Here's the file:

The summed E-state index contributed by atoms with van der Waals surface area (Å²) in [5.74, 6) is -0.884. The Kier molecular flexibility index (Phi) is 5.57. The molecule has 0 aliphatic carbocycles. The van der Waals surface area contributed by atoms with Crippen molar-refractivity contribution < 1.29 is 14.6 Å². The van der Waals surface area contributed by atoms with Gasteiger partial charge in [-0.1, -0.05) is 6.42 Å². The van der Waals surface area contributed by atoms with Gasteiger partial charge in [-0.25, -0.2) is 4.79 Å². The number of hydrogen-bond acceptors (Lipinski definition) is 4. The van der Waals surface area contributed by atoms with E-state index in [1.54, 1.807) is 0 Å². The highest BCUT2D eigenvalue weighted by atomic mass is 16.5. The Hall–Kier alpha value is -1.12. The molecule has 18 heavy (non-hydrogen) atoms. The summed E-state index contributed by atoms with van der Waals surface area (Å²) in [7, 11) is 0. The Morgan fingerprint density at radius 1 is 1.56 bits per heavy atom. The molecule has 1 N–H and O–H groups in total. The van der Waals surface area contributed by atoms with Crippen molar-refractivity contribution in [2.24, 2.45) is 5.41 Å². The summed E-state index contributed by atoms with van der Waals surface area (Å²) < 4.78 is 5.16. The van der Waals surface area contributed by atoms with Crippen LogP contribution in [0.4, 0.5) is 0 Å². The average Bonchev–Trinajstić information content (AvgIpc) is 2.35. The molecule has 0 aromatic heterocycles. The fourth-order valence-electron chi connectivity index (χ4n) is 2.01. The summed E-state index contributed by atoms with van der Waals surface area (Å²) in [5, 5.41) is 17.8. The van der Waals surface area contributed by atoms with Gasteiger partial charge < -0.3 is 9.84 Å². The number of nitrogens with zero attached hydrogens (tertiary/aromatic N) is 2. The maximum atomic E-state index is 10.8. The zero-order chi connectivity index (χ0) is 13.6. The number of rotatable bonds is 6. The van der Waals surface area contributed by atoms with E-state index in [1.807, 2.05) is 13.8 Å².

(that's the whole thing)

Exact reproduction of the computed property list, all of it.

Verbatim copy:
The summed E-state index contributed by atoms with van der Waals surface area (Å²) in [5.74, 6) is -0.884. The Kier molecular flexibility index (Phi) is 5.57. The molecule has 0 aliphatic carbocycles. The van der Waals surface area contributed by atoms with Crippen molar-refractivity contribution < 1.29 is 14.6 Å². The van der Waals surface area contributed by atoms with Gasteiger partial charge in [-0.1, -0.05) is 6.42 Å². The van der Waals surface area contributed by atoms with Gasteiger partial charge in [-0.25, -0.2) is 4.79 Å². The number of hydrogen-bond acceptors (Lipinski definition) is 4. The van der Waals surface area contributed by atoms with E-state index in [1.54, 1.807) is 0 Å². The highest BCUT2D eigenvalue weighted by atomic mass is 16.5. The Hall–Kier alpha value is -1.12. The molecule has 18 heavy (non-hydrogen) atoms. The summed E-state index contributed by atoms with van der Waals surface area (Å²) in [7, 11) is 0. The Morgan fingerprint density at radius 1 is 1.56 bits per heavy atom. The molecule has 1 N–H and O–H groups in total. The van der Waals surface area contributed by atoms with Crippen molar-refractivity contribution in [2.24, 2.45) is 5.41 Å². The summed E-state index contributed by atoms with van der Waals surface area (Å²) < 4.78 is 5.16. The van der Waals surface area contributed by atoms with Crippen LogP contribution in [0.4, 0.5) is 0 Å². The average Bonchev–Trinajstić information content (AvgIpc) is 2.35. The molecule has 0 aromatic heterocycles. The fourth-order valence-electron chi connectivity index (χ4n) is 2.01. The summed E-state index contributed by atoms with van der Waals surface area (Å²) in [5, 5.41) is 17.8. The van der Waals surface area contributed by atoms with Gasteiger partial charge < -0.3 is 9.84 Å². The number of nitrogens with zero attached hydrogens (tertiary/aromatic N) is 2. The maximum atomic E-state index is 10.8. The zero-order chi connectivity index (χ0) is 13.6. The number of rotatable bonds is 6. The van der Waals surface area contributed by atoms with E-state index in [1.807, 2.05) is 13.8 Å².